Digital News Report– The Obama administration has made nine legal memos made during the Bush administration public. The memos contained such things as wiretapping without a warrant, executive power, and detaining terrorist suspects. A 2002 memo gives Bush the right to transfer suspected terrorists to other governments without regard for whether they would be subject to torture.
Jameel Jaffer, director of the American Civil Liberties Union’s national security project, said, “These memos were meant to provide the president with a blank check with respect to the rights of not only prisoners overseas but people in the United States as well.” The ACLU has been urging Obama to release the documents since January.
A memo written by then-principal deputy assistant attorney general Steven Bradbury said that certain opinions issued secretly by the Justice Department’s Office of Legal Counsel “should not be treated as authoritative for any purpose.” The memo, which was written just five days before the Obama administration took office, also said that certain memoes written by the Justice Department from 2001 to 2003 “do not reflect the current views of this office.”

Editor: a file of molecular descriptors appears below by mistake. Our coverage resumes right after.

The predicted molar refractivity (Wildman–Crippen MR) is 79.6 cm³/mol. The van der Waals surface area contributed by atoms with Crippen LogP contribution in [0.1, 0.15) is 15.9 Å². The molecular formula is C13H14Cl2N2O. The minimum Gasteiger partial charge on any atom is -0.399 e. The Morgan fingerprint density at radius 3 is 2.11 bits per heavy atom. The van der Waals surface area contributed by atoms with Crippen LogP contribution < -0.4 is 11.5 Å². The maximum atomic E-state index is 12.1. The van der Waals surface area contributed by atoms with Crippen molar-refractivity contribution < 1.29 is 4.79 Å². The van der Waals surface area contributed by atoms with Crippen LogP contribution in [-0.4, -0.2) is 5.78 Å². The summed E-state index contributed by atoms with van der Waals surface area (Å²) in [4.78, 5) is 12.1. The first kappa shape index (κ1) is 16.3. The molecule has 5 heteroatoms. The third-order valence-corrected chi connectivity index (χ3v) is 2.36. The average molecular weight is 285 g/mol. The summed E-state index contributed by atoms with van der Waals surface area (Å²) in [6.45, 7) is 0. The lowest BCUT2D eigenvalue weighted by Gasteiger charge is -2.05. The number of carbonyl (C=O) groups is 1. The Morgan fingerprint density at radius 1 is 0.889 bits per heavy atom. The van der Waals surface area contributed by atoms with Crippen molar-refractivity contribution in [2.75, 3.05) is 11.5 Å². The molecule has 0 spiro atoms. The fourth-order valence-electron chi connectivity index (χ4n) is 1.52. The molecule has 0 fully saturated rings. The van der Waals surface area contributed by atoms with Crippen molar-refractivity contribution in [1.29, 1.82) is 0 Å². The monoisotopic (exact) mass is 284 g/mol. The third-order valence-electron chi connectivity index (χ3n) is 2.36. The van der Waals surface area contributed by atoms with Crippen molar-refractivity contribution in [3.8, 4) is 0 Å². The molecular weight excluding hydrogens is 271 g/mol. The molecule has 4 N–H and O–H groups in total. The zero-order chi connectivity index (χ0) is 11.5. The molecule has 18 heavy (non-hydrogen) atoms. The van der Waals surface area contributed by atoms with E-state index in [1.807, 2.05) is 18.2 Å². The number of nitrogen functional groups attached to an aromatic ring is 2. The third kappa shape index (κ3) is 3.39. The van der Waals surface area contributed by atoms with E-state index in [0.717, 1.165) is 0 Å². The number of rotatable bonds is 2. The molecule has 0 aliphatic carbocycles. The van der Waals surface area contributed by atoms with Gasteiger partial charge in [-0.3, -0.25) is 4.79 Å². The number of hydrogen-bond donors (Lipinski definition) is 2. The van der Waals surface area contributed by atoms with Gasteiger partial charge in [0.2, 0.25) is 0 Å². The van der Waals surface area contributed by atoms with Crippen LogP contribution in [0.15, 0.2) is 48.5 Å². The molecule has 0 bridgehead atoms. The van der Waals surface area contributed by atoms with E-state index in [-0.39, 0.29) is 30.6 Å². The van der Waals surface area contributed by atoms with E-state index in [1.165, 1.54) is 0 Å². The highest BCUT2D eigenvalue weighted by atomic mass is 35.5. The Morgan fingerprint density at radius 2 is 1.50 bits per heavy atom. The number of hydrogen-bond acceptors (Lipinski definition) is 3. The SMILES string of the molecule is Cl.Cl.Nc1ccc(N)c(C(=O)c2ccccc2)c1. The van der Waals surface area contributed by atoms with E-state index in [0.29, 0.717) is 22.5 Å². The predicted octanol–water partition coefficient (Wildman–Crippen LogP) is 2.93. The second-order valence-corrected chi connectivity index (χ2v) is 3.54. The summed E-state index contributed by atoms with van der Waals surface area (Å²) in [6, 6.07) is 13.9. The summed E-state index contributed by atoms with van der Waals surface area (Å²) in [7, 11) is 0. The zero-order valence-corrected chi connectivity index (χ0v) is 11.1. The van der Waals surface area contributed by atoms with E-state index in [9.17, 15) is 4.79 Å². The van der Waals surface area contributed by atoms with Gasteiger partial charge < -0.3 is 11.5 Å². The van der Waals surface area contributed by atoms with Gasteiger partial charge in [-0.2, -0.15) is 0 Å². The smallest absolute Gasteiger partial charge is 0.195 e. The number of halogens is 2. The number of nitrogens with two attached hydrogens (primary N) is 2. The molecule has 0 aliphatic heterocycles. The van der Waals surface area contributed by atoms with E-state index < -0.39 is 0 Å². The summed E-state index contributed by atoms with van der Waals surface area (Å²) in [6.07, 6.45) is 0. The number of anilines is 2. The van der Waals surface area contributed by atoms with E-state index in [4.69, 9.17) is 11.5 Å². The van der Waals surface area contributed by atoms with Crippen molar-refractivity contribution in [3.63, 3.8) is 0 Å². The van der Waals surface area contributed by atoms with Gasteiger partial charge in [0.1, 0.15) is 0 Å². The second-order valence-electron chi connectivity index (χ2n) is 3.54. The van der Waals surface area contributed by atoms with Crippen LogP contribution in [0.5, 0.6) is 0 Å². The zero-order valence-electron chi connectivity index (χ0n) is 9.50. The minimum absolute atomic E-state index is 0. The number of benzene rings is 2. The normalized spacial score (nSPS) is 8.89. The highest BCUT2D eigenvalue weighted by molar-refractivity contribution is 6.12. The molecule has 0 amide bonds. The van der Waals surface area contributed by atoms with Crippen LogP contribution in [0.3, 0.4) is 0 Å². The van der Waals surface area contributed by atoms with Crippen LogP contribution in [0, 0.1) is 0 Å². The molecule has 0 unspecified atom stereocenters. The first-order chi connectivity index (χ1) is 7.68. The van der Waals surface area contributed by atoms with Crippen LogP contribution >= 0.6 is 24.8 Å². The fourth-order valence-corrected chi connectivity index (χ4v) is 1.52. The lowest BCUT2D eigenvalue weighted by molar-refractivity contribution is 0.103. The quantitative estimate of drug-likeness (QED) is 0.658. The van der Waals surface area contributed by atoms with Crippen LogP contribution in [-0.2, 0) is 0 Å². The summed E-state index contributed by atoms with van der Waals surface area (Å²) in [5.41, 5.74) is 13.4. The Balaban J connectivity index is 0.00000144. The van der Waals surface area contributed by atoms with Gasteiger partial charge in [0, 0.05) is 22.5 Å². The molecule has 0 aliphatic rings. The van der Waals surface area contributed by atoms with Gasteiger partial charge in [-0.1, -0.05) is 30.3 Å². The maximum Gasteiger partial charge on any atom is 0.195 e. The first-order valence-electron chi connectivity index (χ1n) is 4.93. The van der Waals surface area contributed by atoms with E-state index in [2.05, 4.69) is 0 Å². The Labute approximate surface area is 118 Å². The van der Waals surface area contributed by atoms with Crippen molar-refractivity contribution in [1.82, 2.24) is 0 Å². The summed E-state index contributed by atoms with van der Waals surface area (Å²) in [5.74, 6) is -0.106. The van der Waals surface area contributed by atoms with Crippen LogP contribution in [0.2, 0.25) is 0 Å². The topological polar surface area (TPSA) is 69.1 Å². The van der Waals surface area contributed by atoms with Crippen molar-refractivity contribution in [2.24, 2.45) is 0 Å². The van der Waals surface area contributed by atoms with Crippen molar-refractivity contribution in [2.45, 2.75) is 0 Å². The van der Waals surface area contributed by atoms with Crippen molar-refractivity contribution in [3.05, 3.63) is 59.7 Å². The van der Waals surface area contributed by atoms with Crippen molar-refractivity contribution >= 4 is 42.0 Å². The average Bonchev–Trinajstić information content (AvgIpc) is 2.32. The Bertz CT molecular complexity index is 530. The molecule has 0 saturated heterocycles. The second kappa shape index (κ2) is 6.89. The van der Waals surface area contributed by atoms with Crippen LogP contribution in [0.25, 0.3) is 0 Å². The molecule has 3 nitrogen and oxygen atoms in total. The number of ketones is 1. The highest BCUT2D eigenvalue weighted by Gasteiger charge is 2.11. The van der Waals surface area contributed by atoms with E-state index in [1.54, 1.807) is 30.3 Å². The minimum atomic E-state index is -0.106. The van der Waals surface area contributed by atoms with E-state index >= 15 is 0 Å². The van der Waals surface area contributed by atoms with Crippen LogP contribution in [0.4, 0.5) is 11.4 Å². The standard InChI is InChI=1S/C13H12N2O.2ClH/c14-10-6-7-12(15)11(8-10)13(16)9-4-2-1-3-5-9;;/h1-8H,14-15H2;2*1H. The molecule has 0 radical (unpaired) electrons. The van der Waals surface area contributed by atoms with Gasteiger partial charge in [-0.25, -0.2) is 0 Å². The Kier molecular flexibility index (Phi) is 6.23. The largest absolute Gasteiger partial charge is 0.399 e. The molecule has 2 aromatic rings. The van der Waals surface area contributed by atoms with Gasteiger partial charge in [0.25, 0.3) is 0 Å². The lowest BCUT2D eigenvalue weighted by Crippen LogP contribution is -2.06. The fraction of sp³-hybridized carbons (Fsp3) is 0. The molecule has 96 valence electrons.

Jennifer Daskal, senior counterterrorism counsel for Human Rights Watch, said the documents taken together “read like a how-to document on how to evade the rule of law.” He went on to say, “The idea that the legal counsel’s office would be essentially telling the president how to violate the law is completely contrary to the purpose and the role of what a legal adviser is supposed to do.”
“Americans deserve a government that operates with transparency and openness,” Obama’s attorney general, Eric Holder, said in a statement. Holder and President Obama plan on releasing two more memos in the near future.